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University Hospitals, Dave’s Market serve up healthy cooking classes in Midtown


CLEVELAND, Ohio — The University Hospitals Rainbow Center for Women & Children is visible from the test kitchen at the new Dave’s Market & Eatery in Midtown. That’s not by accident.

UH had a hand in the early development of the new Dave’s flagship store, at East 61st Street and Chester Avenue, and worked with the local chain to establish a community space that could be used for cooking demonstrations.

Now, UH hosts healthy cooking classes at Dave’s a few times a month, pairing a UH chef with one of the health system’s dietitians to teach local residents how to make healthier choices in the kitchen. The effort is part of a local and national movement to use food as medicine to enable healthier lifestyles and reduce levels of food insecurity.

“It really is building community and social support around healthy eating and around lifestyle changes,” said Lora Silver, a community outreach dietitian for the UH Otis Moss Jr. Health Center and the point person for the classes. “We really see these classes as meeting that need.”

On Thursday, UH put a celebrity twist on its standard cooking demonstrations by inviting chef Stephen Lewandowski, who heads a three-restaurant chain including Harlan Social, to lead the class.

Lewandowski, who is in town for UH’s annual Five Star Sensation culinary fundraiser for the UH Seidman Cancer Center this Saturday, taught a crowd of a dozen how to make a healthier — and tangier —version of the classic chicken and potato salad pairing: a Moroccan spiced chicken and a Mediterranean potato salad, two items he added to his restaurant’s menu a month ago.

“It is light. It’s flavorful. But when you stop to think about it, it’s chicken and potato salad,” Lewandowski told the crowd, while prepping food.

The chef picked out all of the ingredients used for the dishes in Dave’s, subbing out the broccoli rabe and fava beans he uses on the East Coast with kale, mustard greens and lima beans available in Cleveland.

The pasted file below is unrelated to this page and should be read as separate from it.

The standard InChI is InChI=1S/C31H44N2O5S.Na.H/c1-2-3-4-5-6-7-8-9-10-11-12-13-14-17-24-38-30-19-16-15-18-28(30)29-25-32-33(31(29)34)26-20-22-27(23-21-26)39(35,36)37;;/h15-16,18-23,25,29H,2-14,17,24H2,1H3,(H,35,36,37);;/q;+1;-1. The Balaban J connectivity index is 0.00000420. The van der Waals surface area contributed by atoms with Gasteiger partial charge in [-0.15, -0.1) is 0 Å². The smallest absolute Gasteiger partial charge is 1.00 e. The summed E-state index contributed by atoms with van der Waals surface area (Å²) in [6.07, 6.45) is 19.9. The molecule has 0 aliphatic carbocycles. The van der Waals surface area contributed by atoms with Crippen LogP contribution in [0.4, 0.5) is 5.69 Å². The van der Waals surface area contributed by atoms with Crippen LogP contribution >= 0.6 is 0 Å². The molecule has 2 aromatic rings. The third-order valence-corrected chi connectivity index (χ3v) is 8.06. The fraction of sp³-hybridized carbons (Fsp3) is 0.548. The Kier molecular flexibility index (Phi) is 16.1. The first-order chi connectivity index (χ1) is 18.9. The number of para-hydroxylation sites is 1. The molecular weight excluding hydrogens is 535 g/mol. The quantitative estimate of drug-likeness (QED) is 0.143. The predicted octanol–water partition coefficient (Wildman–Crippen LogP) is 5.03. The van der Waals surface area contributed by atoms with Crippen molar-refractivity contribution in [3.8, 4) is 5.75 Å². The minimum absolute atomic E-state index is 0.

“I wanted to show them you don’t have to follow the recipe. You can make what you want,” Lewandowski said. “It’s really all about what’s in season.”

He urged students to use fresh vegetables whenever possible to get the most nutrients, and offered tips on how to be budget-conscious shoppers. And, while he demonstrated techniques, Janet Kramer, a clinical dietitian at UH Rainbow Center for Women & Children, shared insight on the healthiness of the different ingredients.

“We really try to keep them pretty casual and informal so people want to come back and want to bring their family and friends, too,” Silver said.

Those in the class perched on stools at the counter of the teaching kitchen, asking for pointers and observing Lewandowski’s process.

“You can always ask questions,” said Larry Stochl, who lives nearby and has attended a few classes since he heard them advertised while shopping at Dave’s.

“I learned how to blanch,” said Kim Hammett of East Cleveland, who was grabbing coffee with her daughter, Kimyana, when they were invited to join the class.

Classes are free and open to the public. Both demonstration classes, like those offered by Lewandowski, and hands-on cooking classes are offered.

UH promotes the classes to patients at the Rainbow Center for Women & Children; at UH Otis Moss in Fairfax, where UH operates a food pantry, the Food for Life Market; and to the greater community through senior centers, community meetings and after-school programs.

“It’s an intervention,” Silver said.

Some of those who attend the classes are people who had a health scare with a heart attack or who are on the cusp of diabetes, Silver said. In many cases, food can act as medicine for those conditions.

“As dietitians, we’re often limited to an office setting or an outpatient health center setting,” Silver said. “We often feel limited. If we could just get into the kitchen or into the grocery store and give hands-on guidance, it could make a difference.”

Helen Hale of Cleveland said she doesn’t cook a lot but wants to learn new things.

“I’m spending all of this time exercising. I need to learn how to eat healthy, too,” said Hale, who regularly visits the recreation center in Fairfax and heard about the classes from a friend.



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